U.N.: Afghan Detention Facilities Must Curb Torture
STEVE INSKEEP, HOST:
For the second year in a row, the United Nations says it has evidence of widespread torture committed by a U.S. ally. The ally is Afghanistan, and the abuses took place in Afghan detention facilities. Last year, the Afghan government ordered reforms, yet the report claims that at some detention centers torture increased. NPR's Sean Carberry reports from Kabul.
SEAN CARBERRY, BYLINE: The findings are not pretty. Between October 2011 and 2012, the U.N. interviewed more than 600 detainees in facilities run by the Afghan police and intelligence service. Half provided what the U.N. considered credible evidence of torture or other abuse. In most cases, the detainees were tortured to obtain confessions.
They said they were hung by their wrists, beaten with pipes or hoses, punched, kicked, or threatened with execution. The initial response to the U.N. report from the Afghan government was defiant.
SEDIQ SEDIQI: We do not agree with the accusations as systematic torture in the detention centers of the Afghan National Police.
CARBERRY: Sediq Sediqi is spokesman for the Ministry of Interior, which oversees the Afghan police.
(SOUNDBITE OF PRESS CONFERENCE)
SEDIQI: (Foreign language spoken)
CARBERRY: At a hastily organized press conference he and other officials argued the report exaggerates the claims of abuse. They said it does not give enough credit to the government for training police and security officials in human rights practices and for creating a human rights office within the Afghan National Police.
But the rates of torture found in this year's U.N. report are similar to the previous year's findings.
GEORGETTE GAGNON: Training, inspections only go so far.
CARBERRY: Georgette Gagnon is director of human rights for the U.N. Mission in Afghanistan. She does give the Afghan government credit for taking steps to reduce the amount of detainee abuse.
GAGNON: But without accountability or actual prosecution of perpetrators of torture, very little has actually changed.
MOHAMMED MUSA MAHMODI: That's unfortunately a result of a longtime issue of weakness of rule of law in the country, and also continuation of a culture of impunity.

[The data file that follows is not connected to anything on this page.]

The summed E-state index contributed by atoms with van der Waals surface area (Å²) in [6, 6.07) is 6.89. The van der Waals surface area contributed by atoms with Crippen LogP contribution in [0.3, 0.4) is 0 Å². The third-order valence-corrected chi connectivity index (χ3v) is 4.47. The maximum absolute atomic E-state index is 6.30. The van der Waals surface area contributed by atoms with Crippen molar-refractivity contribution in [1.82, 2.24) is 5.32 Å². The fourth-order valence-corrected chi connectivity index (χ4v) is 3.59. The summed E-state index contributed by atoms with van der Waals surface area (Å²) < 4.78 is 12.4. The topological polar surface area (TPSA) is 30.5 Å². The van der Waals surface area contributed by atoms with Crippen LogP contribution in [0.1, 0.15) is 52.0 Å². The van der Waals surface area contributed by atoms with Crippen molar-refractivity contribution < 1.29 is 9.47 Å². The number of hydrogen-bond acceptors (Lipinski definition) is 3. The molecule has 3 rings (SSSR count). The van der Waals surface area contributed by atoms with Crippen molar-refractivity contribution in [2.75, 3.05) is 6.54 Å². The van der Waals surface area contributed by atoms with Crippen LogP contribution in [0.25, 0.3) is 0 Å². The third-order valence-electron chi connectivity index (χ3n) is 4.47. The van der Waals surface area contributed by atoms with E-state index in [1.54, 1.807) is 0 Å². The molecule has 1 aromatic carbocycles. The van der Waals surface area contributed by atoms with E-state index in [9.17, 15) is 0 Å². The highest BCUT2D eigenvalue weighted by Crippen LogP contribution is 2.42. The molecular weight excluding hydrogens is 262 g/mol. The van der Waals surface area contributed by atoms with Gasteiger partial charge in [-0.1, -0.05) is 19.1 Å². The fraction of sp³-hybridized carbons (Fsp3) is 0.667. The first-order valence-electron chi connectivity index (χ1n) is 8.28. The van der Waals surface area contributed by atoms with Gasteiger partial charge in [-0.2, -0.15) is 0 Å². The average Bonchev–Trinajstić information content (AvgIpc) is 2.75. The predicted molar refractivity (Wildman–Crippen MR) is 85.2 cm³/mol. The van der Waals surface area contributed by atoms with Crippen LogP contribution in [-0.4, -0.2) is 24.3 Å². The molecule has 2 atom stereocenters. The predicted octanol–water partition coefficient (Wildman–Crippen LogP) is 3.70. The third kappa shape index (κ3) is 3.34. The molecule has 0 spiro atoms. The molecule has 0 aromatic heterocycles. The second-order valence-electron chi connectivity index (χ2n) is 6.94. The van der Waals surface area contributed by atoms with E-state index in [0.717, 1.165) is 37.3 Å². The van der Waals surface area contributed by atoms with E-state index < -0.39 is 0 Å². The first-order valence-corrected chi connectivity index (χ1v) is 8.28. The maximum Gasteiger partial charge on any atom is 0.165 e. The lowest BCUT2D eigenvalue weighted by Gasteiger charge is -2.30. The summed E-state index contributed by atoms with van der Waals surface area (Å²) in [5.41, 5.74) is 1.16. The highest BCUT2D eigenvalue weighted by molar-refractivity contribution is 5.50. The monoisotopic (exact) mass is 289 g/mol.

CARBERRY: Mohammed Musa Mahmodi is the executive director of Afghanistan's Independent Human Rights Commission. He says his office has made recommendations similar to those of the U.N.: creation of an independent monitoring board, more human rights training and giving inspectors open access to detention facilities. But, he says there are a number of barriers to changing the practices.
MAHMODI: The perpetrators of torture in some of these areas are very powerful people.
CARBERRY: Mahmodi says that in Afghanistan torture has been a standard approach for generations. Gagnon says that many Afghans don't even consider the abuses listed in the report as torture.
GAGNON: The other element of this is that courts here accept confessions gained through torture even though they are not supposed to.
CARBERRY: Gagnon says that if the Afghan government doesn't take more aggressive action to curb torture, the international community will have to. For example, NATO has suspended detainee transfers to a number of Afghan facilities identified in the report.
GAGNON: The international donors have a huge role to play because they can condition funding and support on certain efforts being taken.
CARBERRY: Despite his criticism of the U.N. report, spokesman Sediq Sediqi says the government does take the issue seriously.
SEDIQI: We are ready to work together if there are evidence and documents that can show a torture in one of the detention centers.
CARBERRY: President Karzai has now assigned a task force to fully investigate the claims of torture in the report. It will have two weeks to research and verify what the U.N. found in its yearlong investigation. Sean Carberry, NPR News, Kabul.
(SOUNDBITE OF MUSIC)
INSKEEP: This is NPR News.
(SOUNDBITE OF MUSIC)
NPR transcripts are created on a rush deadline by a contractor for NPR, and accuracy and availability may vary. This text may not be in its final form and may be updated or revised in the future. Please be aware that the authoritative record of NPR's programming is the audio.